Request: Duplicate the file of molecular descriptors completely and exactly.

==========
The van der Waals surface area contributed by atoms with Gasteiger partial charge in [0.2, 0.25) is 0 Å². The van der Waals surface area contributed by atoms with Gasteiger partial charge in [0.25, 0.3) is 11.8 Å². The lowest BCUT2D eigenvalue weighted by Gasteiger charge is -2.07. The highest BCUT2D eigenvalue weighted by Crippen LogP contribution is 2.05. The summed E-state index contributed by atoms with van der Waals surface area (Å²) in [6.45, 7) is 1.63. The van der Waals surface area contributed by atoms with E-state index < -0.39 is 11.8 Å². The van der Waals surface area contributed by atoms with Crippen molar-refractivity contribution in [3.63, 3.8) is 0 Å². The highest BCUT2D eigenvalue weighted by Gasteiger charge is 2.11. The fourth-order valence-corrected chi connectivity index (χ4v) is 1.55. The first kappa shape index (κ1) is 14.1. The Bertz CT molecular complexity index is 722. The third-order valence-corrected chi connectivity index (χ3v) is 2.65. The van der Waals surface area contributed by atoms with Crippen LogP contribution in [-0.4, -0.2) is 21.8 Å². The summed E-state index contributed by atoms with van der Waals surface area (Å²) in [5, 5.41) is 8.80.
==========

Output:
The van der Waals surface area contributed by atoms with Gasteiger partial charge in [0.2, 0.25) is 0 Å². The van der Waals surface area contributed by atoms with Gasteiger partial charge in [0.25, 0.3) is 11.8 Å². The lowest BCUT2D eigenvalue weighted by Gasteiger charge is -2.07. The highest BCUT2D eigenvalue weighted by Crippen LogP contribution is 2.05. The summed E-state index contributed by atoms with van der Waals surface area (Å²) in [6.45, 7) is 1.63. The van der Waals surface area contributed by atoms with E-state index < -0.39 is 11.8 Å². The van der Waals surface area contributed by atoms with Crippen molar-refractivity contribution in [3.63, 3.8) is 0 Å². The highest BCUT2D eigenvalue weighted by Gasteiger charge is 2.11. The fourth-order valence-corrected chi connectivity index (χ4v) is 1.55. The first kappa shape index (κ1) is 14.1. The Bertz CT molecular complexity index is 722. The third-order valence-corrected chi connectivity index (χ3v) is 2.65. The van der Waals surface area contributed by atoms with Crippen LogP contribution in [-0.4, -0.2) is 21.8 Å². The summed E-state index contributed by atoms with van der Waals surface area (Å²) in [5, 5.41) is 8.80.